Stakeholders endorse planned mergers in tourism ministry

Posted: March 3, 2012 in travel & tourism

Reports of a planned merger of agencies within the Federal Ministry of tourism, Culture and National Orientation, especially as it affects the National Institute for Hospitality and Tourism (NIHOTOURS) have received endorsements of tourism stakeholders in the country who have described it ‘as timely and a step in the right direction in attempts at curtailing wastage.’

Making the position known exclusively to Champion Tourism, Chief executive of the Ogba Zoo & Park, in Oko-Ogba, Benin City, Edo State, Mr. Andy Osa Enahire, noted that ‘with continuous systemic appraisals and management/technical audits, more areas of wastefulness and leadership failure would unravel.’

It would also be recalled that during an interactive session with the media in Abuja last November, at the Transcorp Hilton Hotel, Minister of Tourism, Culture and National Orientation, Chief Edem Duke, admitted that there existed staff and agencies within the ministry that had become surplus to requirement, a situation which he added, was further compounded by ill trained and unenlightened staff.

According to Enahire, the immediate past Chairman, Federation of Tourism Associations of Nigeria (FTAN) Technical Committee on Tourism Facilities, Support and Allied Services, one-time Vice President of the South-South Zone, the existence of agencies like the NIHOTOUR was due to the endless tendency for government bureaucracies to continue to expand as if it were the essence or only objective.

The tourism stakeholder further posited that: “As seen in the clamour for state creation or in the proliferation of MDAs, the tendency has been to continue to sub-divide without meaningful value for national development, only to carry more overheads on executive portfolios, in which their contributions are now inversely proportional to their sizes.”

Blaming the embattled NIHOTOUR for lacking in functions to justify its continued existence, Enahire said the agency neglected the area of research and consultancy services which according to him had been overlooked as being irrelevant.

“An area of great potential relevance, which was never employed by NIHOTOUR, is in the area of research, innovation and consultancy services; but here they seem completely irrelevant and we see government spending a fortune on foreign experts,” Enahire said.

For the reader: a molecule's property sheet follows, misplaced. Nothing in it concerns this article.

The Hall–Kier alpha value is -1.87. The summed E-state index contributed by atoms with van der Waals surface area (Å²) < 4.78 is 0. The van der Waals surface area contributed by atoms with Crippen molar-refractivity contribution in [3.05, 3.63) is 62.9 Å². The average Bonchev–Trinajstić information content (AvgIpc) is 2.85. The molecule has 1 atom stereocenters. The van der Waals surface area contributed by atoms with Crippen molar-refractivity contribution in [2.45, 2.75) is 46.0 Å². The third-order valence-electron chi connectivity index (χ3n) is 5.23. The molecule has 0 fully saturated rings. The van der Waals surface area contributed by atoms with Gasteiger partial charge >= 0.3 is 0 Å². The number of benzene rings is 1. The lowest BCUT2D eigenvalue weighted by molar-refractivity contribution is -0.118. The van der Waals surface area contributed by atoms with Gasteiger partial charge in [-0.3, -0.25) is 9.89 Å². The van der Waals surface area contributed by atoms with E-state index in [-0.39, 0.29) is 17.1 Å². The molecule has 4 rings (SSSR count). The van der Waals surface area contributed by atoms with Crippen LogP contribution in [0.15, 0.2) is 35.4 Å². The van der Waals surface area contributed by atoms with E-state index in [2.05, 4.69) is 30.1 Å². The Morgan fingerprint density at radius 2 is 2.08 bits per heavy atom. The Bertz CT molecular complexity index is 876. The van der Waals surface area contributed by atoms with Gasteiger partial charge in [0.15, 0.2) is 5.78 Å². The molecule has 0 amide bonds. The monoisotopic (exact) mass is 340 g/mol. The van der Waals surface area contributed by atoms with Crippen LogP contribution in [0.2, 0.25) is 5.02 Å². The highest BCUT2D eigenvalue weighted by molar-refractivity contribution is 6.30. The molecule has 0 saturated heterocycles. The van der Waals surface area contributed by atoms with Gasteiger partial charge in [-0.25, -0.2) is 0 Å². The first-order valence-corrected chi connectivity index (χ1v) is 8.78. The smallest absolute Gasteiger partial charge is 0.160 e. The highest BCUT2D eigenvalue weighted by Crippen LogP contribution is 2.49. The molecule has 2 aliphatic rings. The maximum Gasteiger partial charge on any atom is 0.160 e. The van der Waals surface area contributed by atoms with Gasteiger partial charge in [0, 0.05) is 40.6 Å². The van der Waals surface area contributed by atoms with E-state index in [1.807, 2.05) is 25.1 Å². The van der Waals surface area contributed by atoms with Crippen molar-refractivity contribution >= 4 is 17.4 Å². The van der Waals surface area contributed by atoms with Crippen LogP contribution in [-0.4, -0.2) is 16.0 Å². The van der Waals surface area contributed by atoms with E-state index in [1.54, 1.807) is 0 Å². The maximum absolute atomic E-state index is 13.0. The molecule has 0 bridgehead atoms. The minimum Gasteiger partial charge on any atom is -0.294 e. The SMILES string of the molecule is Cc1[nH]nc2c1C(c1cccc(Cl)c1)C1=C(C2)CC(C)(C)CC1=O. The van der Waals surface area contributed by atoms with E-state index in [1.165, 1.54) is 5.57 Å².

“In the case of NIHOTOUR, the main question to be answered is : Are there areas of competing parallel functions? These are not only in the Public Sector but also in the private sector. To those in need of the options, the certificate or degree from NIHOTOUR would be preferable coming from a university or even a polytechnic.

“Again, those from NIHOTOUR do not accord any additional advantage or privilege in the job market. However, most of the tourism programmes themselves have now found their way into the offerings of Universities and Polytechnics with often superior faculties. Again, private institutions have made ample forage into these programmes, with many touting affiliations with major local and even foreign institutions,” he stressed.

The tourism stakeholder however cautioned against any hasty or wholesome merger with sister agency in the ministry, the Nigerian Tourism Development Corporation (NTDC), maintaining that the level of merger should be one that gives a level of independent to the NIHOTOUR to retain its content.

“In the event of any merger with NTDC, it should be only as a unit for short refresher courses, for which resource persons would be sourced from the real sector on empirical basis – including private sector consultants, not classroom learning from expired textbooks.

“The primary courses on the other hand should be left to the Departments and Faculties of established tertiary institutions, without all the flamboyant executive overheads. It’s all about rationalization, so what is seen as imperative for Private Sector survival (goose) should also apply to the Public Sector (gander),,” he said.

Concluding, Enahire pointed out that many other agencies and parastatals ‘should actually be departments within the ministries, but they are currently established as if the country is looking for how fast money can be spent without tangible value or benefits, hence our current underdevelopment inspite of bountiful resources.’


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